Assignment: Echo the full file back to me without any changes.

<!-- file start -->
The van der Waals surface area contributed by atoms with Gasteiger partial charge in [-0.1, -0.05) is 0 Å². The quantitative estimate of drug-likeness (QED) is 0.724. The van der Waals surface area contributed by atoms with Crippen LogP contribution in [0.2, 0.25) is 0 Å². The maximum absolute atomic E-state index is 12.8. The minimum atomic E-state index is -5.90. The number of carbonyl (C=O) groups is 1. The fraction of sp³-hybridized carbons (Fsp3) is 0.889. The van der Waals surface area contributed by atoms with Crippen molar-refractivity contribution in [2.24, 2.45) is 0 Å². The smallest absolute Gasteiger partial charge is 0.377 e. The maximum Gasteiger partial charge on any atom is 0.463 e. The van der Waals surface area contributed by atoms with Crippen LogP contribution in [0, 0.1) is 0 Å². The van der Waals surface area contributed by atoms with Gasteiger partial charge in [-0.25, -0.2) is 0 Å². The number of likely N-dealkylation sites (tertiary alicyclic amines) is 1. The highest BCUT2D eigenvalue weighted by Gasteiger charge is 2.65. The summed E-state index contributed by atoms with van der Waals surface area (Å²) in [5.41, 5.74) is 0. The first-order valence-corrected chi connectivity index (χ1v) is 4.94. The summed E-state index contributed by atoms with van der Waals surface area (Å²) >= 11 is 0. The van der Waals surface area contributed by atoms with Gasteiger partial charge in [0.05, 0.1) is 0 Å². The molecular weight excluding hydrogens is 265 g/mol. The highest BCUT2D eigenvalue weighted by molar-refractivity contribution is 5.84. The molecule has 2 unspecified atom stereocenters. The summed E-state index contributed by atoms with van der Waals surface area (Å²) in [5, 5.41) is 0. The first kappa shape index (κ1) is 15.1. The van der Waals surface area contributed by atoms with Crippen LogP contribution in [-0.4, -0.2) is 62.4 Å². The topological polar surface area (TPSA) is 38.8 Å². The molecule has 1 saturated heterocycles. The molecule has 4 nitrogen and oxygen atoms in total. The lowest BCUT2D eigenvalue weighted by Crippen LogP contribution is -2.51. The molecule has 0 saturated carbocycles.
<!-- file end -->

The van der Waals surface area contributed by atoms with Gasteiger partial charge in [-0.1, -0.05) is 0 Å². The quantitative estimate of drug-likeness (QED) is 0.724. The van der Waals surface area contributed by atoms with Crippen LogP contribution in [0.2, 0.25) is 0 Å². The maximum absolute atomic E-state index is 12.8. The minimum atomic E-state index is -5.90. The number of carbonyl (C=O) groups is 1. The fraction of sp³-hybridized carbons (Fsp3) is 0.889. The van der Waals surface area contributed by atoms with Crippen molar-refractivity contribution in [2.24, 2.45) is 0 Å². The smallest absolute Gasteiger partial charge is 0.377 e. The maximum Gasteiger partial charge on any atom is 0.463 e. The van der Waals surface area contributed by atoms with Crippen LogP contribution in [0, 0.1) is 0 Å². The van der Waals surface area contributed by atoms with Gasteiger partial charge in [-0.25, -0.2) is 0 Å². The number of likely N-dealkylation sites (tertiary alicyclic amines) is 1. The highest BCUT2D eigenvalue weighted by Gasteiger charge is 2.65. The summed E-state index contributed by atoms with van der Waals surface area (Å²) in [5.41, 5.74) is 0. The first-order valence-corrected chi connectivity index (χ1v) is 4.94. The summed E-state index contributed by atoms with van der Waals surface area (Å²) >= 11 is 0. The van der Waals surface area contributed by atoms with Gasteiger partial charge in [0.05, 0.1) is 0 Å². The molecular weight excluding hydrogens is 265 g/mol. The highest BCUT2D eigenvalue weighted by molar-refractivity contribution is 5.84. The molecule has 2 unspecified atom stereocenters. The summed E-state index contributed by atoms with van der Waals surface area (Å²) in [5, 5.41) is 0. The first kappa shape index (κ1) is 15.1. The van der Waals surface area contributed by atoms with Crippen LogP contribution in [-0.4, -0.2) is 62.4 Å². The topological polar surface area (TPSA) is 38.8 Å². The molecule has 1 saturated heterocycles. The molecule has 4 nitrogen and oxygen atoms in total. The lowest BCUT2D eigenvalue weighted by Crippen LogP contribution is -2.51. The molecule has 0 saturated carbocycles.